time forward she took a liking to the old tower. But, as I was
sayin', while she rested at Bury, a messenger was sent over to Muster
Gosnold to get the rooms ready for her â and at the same time
Lettice despatched a man to Reedham to let me know they were
comin'. As luck would have it, Sir Hugh and the family had
just returned fro' Lunnon, so I could not help mentioning the
circumstance to Muster Arthur, â and, as a matter of course, he
tells Miss Lucy â and what does she do, but decide at once to come
THE SPENDTHRIFT. JSSl
here and nurse her friend. A good deal was said against it, as
your honour may suppose, by Muster Arthur and my lady, but
the long and the short of the matter is, she comes."
"What! is Miss Poynings here, too?' Gage exclaimed, in.
" Ay, in good truth is she, sir," Mark replied. " She and her
brother joined Miss Fairlie at the cross-roads, half way betwixt
this and Reedham, and Muster Arthur brought 'em here last night,
and saw 'em comfortably settled afore he left â and that's all about
it â no, not quite all, for Miss Lucy wrote the note to you,
which I myself conveyed, as I've already told you. And now,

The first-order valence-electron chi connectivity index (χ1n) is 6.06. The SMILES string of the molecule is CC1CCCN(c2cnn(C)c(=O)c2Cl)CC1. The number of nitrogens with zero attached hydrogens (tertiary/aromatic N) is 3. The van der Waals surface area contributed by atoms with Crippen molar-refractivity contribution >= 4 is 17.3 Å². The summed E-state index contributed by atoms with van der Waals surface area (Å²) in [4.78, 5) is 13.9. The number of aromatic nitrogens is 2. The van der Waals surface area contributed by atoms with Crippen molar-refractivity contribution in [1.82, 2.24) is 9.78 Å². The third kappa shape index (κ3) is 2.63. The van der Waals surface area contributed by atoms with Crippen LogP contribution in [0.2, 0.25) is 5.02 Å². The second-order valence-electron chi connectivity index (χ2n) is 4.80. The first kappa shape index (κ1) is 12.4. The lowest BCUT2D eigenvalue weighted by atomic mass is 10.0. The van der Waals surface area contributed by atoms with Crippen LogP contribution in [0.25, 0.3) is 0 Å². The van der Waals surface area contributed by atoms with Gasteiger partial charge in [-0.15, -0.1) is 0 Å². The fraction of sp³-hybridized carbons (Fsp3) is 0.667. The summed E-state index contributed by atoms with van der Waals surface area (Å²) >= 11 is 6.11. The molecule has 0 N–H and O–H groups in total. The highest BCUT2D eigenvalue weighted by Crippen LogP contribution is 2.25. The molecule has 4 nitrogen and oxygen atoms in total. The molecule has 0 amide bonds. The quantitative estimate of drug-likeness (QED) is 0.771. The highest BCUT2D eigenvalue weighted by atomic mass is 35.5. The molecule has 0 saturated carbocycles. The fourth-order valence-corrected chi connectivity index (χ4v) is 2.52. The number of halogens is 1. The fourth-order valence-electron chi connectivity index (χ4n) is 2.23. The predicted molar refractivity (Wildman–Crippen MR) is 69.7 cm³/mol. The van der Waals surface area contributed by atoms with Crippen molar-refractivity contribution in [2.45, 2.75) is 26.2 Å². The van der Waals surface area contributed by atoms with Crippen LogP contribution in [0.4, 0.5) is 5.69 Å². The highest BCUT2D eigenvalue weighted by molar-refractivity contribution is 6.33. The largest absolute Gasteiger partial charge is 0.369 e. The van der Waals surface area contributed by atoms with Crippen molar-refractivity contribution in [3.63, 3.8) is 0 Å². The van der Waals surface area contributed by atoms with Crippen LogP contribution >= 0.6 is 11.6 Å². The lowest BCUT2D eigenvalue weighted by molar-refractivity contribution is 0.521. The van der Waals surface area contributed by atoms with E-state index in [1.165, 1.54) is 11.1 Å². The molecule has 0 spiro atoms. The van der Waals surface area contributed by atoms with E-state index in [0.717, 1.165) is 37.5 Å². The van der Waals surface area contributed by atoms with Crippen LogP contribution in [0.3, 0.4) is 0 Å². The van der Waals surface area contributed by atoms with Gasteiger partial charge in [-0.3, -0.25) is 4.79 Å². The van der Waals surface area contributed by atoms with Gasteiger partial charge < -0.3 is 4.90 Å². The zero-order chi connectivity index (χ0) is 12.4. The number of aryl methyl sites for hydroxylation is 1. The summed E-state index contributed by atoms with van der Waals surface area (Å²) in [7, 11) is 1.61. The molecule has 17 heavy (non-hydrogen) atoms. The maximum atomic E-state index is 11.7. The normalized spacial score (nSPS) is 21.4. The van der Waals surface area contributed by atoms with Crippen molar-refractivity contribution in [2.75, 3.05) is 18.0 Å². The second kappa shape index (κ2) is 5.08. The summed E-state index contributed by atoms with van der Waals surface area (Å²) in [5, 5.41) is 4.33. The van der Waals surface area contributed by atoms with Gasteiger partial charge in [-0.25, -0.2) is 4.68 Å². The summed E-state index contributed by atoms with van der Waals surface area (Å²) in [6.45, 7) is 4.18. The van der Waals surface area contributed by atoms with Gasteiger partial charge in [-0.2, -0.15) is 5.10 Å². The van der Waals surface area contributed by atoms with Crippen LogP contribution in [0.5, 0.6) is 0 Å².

sir, shall I conduct you to her?"
Gage remained for a moment irresolute, and then, as if nerving
himself for the interview, he said, " Lead on, Mark."
Not a word more passed between them.
On reaching the tower, Mark went in, while Gage waited
without till he received a summons to enter, and then fol-
lowing his conductor up a short spiral staircase, was admitted
into a lofty circular chamber, which had been fitted up with con-
siderable taste, and with every needful attention to comfort. The
furniture was cumbrous and old-fashioned, but in harmony with
the room. A copper lamp hung from the groined roof, and a
dim mirror, in an ebony frame, was placed over the ancient
chimney-piece. The stone walls were covered with old tapestry,
and the deep embrasures shrouded by thick curtains. A wood
fire was burning cheerily on the. hearth, and its blaze illuminated
the room. On a sofa near the fireplace, and covered by shawls^
reclined Clare. In close attendance upon her were Lucy Poynings
and Lettice Rougham. Mark did not enter with Gage, but
having ushered him to the door, shut it, and remained outside.
For a few moments there was a profound silence, broken only
by half-stifled sobs proceeding from Lettice. At length, a low
voice was heard to say, " Draw near, I beg of you." And Gage
approached the sofa on which the sufferer rested.
" Sit down beside me for a moment," Glare continued, in her
soft feeble accents, " and let me explain the cause of my pre-
sence here. I had thought never to see you again, but compassion
has overcome all other feelings, and I have resolved to persevere to
the last. Therefore have I come. I will not reproach you with
232 THE SPENDTHRIFT.
having broken your promise to me. For that I freely forgive you,
and pray Heaven to forgive you likewise."
She then paused for a few moments, after which she resumed in
a firmer tone :